This KS3 Citizenship asks questions about the media. The media is a phrase that is used to describe the services like radio, television, newspapers and magazines. They deliver news, entertainment, education, data and advertising. Some media are state-owned but usually they are privately-owned. The BBC (British Broadcasting Corporation) is owned by the government. The media have a responsibility to be accurate, fair and balanced in their reporting but it always pays to check the facts against other sources of information.
The media have a great influence on everyday life. Items of news and entertainment can make people feel happy, sad, worried or even very angry. They can influence which political party people vote for in elections. The media can also play a big part in overcoming or reinforcing stereotypes.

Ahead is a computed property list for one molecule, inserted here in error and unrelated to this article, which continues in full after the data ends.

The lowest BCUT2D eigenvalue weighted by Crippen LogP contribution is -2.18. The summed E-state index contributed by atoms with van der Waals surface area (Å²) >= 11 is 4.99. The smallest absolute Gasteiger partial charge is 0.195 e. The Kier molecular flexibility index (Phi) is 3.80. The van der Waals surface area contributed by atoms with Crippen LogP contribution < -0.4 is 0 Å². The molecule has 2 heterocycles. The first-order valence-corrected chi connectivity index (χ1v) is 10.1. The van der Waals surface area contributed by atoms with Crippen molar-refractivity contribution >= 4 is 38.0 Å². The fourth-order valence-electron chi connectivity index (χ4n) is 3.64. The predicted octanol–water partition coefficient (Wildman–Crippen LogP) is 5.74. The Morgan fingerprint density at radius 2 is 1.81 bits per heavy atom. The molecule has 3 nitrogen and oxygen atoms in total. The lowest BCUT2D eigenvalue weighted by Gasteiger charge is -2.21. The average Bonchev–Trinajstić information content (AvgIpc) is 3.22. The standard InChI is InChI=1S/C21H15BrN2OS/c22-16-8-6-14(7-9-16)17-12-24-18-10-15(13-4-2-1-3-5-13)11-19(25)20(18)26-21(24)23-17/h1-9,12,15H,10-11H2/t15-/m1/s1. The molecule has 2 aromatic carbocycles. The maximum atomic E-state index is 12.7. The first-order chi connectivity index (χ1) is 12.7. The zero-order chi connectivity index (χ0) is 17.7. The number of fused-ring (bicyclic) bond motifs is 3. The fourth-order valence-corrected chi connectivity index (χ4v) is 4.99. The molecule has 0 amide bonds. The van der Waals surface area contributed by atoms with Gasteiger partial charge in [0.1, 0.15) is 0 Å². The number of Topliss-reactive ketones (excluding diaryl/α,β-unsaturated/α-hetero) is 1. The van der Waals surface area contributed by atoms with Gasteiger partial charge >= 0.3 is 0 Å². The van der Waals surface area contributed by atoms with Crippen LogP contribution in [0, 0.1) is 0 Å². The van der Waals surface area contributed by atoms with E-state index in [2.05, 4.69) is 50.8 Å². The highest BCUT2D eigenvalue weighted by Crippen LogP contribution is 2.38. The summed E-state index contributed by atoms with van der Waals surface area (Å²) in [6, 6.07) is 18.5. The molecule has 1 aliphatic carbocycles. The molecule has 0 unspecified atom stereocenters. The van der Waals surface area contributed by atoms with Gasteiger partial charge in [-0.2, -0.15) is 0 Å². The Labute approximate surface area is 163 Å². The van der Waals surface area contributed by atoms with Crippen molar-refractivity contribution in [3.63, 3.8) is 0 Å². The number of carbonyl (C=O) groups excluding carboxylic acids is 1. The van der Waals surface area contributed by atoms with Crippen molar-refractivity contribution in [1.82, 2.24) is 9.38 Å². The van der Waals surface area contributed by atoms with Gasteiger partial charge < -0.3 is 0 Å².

Showing nurses as always being female or men always doing practical jobs are examples of this.
Some people have become very rich and well-known because of their involvement in the media, for example, Rupert Murdoch. He formed a media company that became global (operates in many countries of the world). In the UK, he bought the companies who produced the News of The World (closed down in 2011), the Sun and the Times newspapers. Sales of newspapers have fallen as more people now have access to the internet.